“Cleveland State was face guarding Mike tonight and just said ‘Let somebody else beat you,’” Cassara said. “And Mike was frustrated with it for a while. But he just said ‘The only way we win this game is to let some other guys do it’ and he took that upon himself and took one for the team. For him to get five points and that be enough for us to win is a credit to Mike as much as everybody else.

“Mike really developed as a leader throughout the second half. He just made sure everybody else got shots and rebounded and did everything he could to help us win.”

4.) In both producing and closing out the win, Cassara and the Dutchmen learned from two of the most painful losses of last season. Having faced Cleveland State’s Horizon League rival Wright State in the gruesome 82-56 loss in the Bracket Buster, Cassara knew the Vikings would not only try to suffocate Moore but also force the Dutchmen into plenty of bad shots. The Dutchmen maximized their shots on Saturday, when they had their fewest field goal attempts (41) since taking 40 shots in a win over Maine way back on Jan. 21, 2001, and were content to head to the line against a physical Cleveland State squad that “out-fouled” Hofstra 29-14. (Yet I managed to mutter about biases after every one of those 14!)

“I saw this last year when we went out to Wright State—they hold and grab and are a very, very physical team, so a lot of fouls,” Cassara said. “And we just weren’t able to run a lot of our offense. Part of that’s the way they like to play the game. They’re very successful at what they do. They make it hard.”

And yes, Cassara was thinking what you were thinking when Cleveland State held the Dutchmen scoreless for three minutes just before the final media timeout—and limited them to a single shot—while closing the gap to seven points: Oh no, not Western Kentucky again.

But this time, instead of blowing the late lead and squandering an opportunity to wash away a double-digit loss with an impressive win in the middle game of a three-game tournament, the Dutchmen held on by playing keepaway from Cleveland State. Thanks to three offensive rebounds, the Dutchmen had the ball for a remarkable 100 straight seconds after the Vikings missed a 3-pointer coming out of the timeout. Cleveland State ended up scoring just one basket in the final 3:18—a 3-pointer with five seconds left.

“At the four-minute time out, the game was starting to get a little tight,” Cassara said. “I slammed my clipboard on the ground a couple times and said ‘Everybody look at me.’ I screamed a couple times ‘We are gonna win this game. We are gonna win this game. And here’s how we’re gonna do it.’”

5.) Beating Cleveland State resulted in a reset of the weekend’s expectations. Cassara would have taken a 1-2 trip, all the while presuming the “1” would come today against Boston University. But 1-2 would be a lot less satisfying now that the Dutchmen have a chance to end the weekend and the month with a winning record.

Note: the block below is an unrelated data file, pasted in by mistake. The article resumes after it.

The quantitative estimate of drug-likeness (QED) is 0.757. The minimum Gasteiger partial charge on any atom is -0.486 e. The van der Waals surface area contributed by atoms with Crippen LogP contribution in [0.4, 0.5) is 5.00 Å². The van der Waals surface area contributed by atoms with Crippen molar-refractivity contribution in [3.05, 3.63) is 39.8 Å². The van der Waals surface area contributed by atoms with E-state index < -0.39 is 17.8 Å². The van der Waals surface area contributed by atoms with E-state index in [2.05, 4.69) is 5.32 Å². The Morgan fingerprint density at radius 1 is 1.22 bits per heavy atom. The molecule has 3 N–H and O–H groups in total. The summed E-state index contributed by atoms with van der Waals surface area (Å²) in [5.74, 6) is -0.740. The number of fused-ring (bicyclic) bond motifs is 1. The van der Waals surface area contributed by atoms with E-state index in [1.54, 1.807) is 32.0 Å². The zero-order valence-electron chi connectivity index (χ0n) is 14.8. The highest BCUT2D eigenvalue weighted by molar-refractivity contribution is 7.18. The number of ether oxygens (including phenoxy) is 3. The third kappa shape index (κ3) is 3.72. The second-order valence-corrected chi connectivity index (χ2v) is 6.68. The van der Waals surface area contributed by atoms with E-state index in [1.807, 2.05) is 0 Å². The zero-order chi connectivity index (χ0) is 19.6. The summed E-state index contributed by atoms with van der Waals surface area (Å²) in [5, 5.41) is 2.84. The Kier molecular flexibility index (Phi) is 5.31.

And as well as the Dutchmen played Saturday, Cassara knows it was far from a perfect effort and that the Dutchmen still need to take better care of the basketball (they had 17 turnovers for the second straight game and are averaging 14.5 turnovers per game) and get David Imes (who has eight points and eight rebounds this weekend after averaging 8.8 points and 6.5 rebounds in the first four games) untracked. Boston will be entering with plenty of momentum, too, after recording its first win of the season by ending Rhode Island’s 31-game non-conference home winning streak in Saturday’s nightcap.

“We have to put this behind us much like we did the loss to Rhode Island,” Cassara said just before going to watch Boston on film. “It’s a real challenge for us. We still have some inexperience on our team and some new guys and we have to turn around very quickly. It’ll be a tough game and it’s an early morning—we’re leaving here at 9:45—so it’s quick turnaround.”

3 STARS OF THE GAME (vs. Rhode Island, 11/25)
3: Stephen Nwaukoni
2: Dwan McMillan
1: Bryant Crowder

Mike Moore 11
Nathaniel Lester 8
Dwan McMillan 4
Shemiye McLendon 4
Stephen Nwaukoni 3
David Imes 3
Bryant Crowder 2
Stevie Mejia 1

Email Jerry at or follow Defiantly Dutch at

Saturday, November 26, 2011

Five halftime thoughts: Cleveland State

1.) The Flying Dutchmen and Cleveland State are tied 29-29 after a taut first half in which neither team led by more than three points, and much like the issues that have dogged the Dutchmen thus far, what went wrong appears fixable. Hofstra has just 20 shots on 29 possessions and has turned the ball over eight times. A few more successful possessions and the Dutchmen could be in position to pull off the upset.

2.) This is another balanced scoring effort from the Dutchmen, albeit with a very surprising leading scorer. Stephen Nwaukoni, who played just two minutes yesterday, has eight points, two shy of his career high. The Dutchmen already have eight players in the boxscore, and it’s encouraging they are tied while getting so little from Mike Moore (one point), Nathaniel Lester (six points) and Shemiye McLendon (scoreless thus far).